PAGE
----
If we don’t accept failure, we live in an imaginary bubble of our ego-centered imagination. We deny anything that goes against our self-image; we create “alternate truths.” The first step in social justice and equity work is identifying our shortcomings. We need to admit to our prejudices, our unconscious bias, and our mistakes. We need to clearly see our failures so we can do better. But how can we see them if we are constantly defending ourselves, no matter how many mistakes we make and how
many people we harm?
We can learn how to fail in public by apologizing for our mistakes. If I make a social media post that is offensive or incorrect, I can either defend my position over and over in angry comments, or I can say, “I was wrong, and I’m sorry.” As Maya Angelou famously said, “I did then what I knew how to do. Now that I know better, I do better.” There is tremendous wisdom in that simple statement.
Yes, yoga practice is a journey to self-love, but not in an egotistical way. This is where we so often get it wrong. It’s about loving our differences instead of hiding them, celebrating our limitations instead of denying them, and literally investing in our failures. By embracing failure, we integrate our humanity and our spirituality. Rather than dance between them, we can love our limited human body and mind as fascinating expressions of our spirit, and appreciate how essential they are to our journey.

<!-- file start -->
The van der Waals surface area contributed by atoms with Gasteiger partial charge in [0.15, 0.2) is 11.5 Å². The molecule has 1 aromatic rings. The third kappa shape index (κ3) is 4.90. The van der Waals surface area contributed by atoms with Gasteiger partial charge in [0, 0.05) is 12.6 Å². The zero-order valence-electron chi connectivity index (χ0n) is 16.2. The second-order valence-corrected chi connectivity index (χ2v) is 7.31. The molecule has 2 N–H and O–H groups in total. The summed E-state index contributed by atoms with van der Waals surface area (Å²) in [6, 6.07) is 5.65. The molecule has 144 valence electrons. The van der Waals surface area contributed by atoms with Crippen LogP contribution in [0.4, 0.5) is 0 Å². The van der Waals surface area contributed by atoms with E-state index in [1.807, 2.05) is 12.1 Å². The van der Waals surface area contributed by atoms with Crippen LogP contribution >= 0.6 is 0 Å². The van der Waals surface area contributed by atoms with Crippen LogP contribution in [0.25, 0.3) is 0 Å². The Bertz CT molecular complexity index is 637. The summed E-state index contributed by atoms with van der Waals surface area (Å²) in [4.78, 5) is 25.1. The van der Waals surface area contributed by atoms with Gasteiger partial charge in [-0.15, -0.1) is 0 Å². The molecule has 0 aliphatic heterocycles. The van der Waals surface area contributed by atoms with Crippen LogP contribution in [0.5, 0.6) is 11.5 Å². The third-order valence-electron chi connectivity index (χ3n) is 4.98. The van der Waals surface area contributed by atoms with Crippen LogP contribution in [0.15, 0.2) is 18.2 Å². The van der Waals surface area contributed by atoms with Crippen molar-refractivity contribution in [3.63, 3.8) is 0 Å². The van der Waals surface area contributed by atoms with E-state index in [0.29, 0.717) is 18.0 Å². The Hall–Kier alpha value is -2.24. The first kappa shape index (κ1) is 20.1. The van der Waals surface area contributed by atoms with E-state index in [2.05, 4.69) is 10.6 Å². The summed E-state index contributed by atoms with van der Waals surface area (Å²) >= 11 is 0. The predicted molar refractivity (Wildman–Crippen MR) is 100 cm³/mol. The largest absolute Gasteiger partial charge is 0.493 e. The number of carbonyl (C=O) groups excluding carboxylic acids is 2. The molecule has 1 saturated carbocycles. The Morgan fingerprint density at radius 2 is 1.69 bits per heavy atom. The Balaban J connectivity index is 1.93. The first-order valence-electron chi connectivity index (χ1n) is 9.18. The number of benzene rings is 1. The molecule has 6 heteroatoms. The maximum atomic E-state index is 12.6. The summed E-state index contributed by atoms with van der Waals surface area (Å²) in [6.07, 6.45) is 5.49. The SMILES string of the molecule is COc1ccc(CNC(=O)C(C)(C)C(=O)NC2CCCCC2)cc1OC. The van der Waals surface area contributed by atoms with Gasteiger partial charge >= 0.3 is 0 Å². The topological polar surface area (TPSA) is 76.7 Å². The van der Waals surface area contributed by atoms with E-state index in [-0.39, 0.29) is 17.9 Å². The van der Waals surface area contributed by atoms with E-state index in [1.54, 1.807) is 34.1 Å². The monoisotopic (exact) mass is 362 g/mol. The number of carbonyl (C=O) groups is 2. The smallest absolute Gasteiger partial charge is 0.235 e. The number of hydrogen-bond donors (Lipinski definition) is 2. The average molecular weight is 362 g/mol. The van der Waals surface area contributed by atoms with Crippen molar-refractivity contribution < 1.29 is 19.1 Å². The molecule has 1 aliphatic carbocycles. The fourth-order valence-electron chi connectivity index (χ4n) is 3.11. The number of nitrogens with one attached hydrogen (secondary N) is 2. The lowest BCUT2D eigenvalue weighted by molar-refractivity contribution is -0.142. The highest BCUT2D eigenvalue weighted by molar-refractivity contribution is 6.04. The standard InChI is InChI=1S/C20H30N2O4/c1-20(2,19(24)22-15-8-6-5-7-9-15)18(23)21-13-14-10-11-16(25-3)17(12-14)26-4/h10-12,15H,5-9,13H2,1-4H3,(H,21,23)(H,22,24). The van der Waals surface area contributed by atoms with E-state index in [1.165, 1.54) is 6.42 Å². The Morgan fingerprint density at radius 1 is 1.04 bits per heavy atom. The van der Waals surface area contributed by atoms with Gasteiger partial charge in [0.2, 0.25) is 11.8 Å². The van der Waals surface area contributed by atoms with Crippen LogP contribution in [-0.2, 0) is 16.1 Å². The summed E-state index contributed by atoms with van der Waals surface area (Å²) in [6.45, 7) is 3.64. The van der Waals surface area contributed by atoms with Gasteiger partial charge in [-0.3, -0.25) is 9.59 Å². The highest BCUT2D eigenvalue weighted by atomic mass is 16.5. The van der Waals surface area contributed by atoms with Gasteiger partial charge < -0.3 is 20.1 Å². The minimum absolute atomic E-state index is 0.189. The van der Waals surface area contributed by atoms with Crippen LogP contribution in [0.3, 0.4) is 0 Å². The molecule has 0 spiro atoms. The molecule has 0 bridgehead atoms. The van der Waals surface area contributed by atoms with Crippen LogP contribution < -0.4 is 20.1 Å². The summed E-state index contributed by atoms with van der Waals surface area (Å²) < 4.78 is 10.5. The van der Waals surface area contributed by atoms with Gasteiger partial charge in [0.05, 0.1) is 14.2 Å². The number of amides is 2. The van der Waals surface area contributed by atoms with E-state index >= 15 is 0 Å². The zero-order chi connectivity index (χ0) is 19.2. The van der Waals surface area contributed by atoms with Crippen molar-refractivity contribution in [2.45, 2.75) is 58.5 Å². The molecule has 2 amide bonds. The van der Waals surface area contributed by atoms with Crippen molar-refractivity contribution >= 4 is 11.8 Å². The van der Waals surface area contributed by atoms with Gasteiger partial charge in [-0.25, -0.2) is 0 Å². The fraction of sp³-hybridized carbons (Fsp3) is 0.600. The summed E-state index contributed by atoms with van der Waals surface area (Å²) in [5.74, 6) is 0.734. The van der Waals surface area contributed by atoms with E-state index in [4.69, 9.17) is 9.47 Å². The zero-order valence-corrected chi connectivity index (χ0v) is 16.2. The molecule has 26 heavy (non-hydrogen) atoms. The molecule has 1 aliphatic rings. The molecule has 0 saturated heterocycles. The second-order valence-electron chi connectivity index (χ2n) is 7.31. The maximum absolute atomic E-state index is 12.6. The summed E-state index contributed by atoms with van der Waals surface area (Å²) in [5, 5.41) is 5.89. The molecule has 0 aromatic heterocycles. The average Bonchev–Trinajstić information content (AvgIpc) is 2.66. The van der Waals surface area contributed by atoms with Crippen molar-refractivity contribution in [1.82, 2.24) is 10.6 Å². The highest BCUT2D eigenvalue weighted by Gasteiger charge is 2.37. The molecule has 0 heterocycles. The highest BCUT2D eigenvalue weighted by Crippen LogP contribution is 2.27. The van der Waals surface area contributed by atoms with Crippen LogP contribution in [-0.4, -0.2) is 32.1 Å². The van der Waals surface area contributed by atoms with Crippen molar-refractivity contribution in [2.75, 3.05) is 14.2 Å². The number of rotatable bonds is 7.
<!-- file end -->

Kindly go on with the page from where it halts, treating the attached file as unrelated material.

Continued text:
Failure reminds us that complete identification with the body-mind is unhealthy, and that we haven’t been “orphaned” here, as Kabir describes. Our spirit isn’t separate from this human experience, rather it’s the glue holding it all together. There is no part of us that is not connected to spirit, even the ugly, dirty, and painful parts. And the way to experience spirit isn’t by denying the ugly parts, but by loving the most orphaned parts of ourselves more.
Reflection: Can you think of an experience in your life that felt like a failure, but in the end was actually a kind of success?
Excerpted with permission. For more information visit Yoga Revolution.
Jivana Heyman, C-IAYT, E-RYT500, is the founder and director of the Accessible Yoga Association, an international non-profit organization dedicated to increasing access to the yoga teachings. Accessible Yoga offers Conferences, Community Forums, a Podcast, and a popular Ambassador program. He’s the co-founder of the Accessible Yoga Training School, and the author of Accessible Yoga: Poses and Practices for Every Body, as well as the forthcoming book, Yoga Revolution: Building a Practice of Courage & Compassion. More info at jivanaheyman.com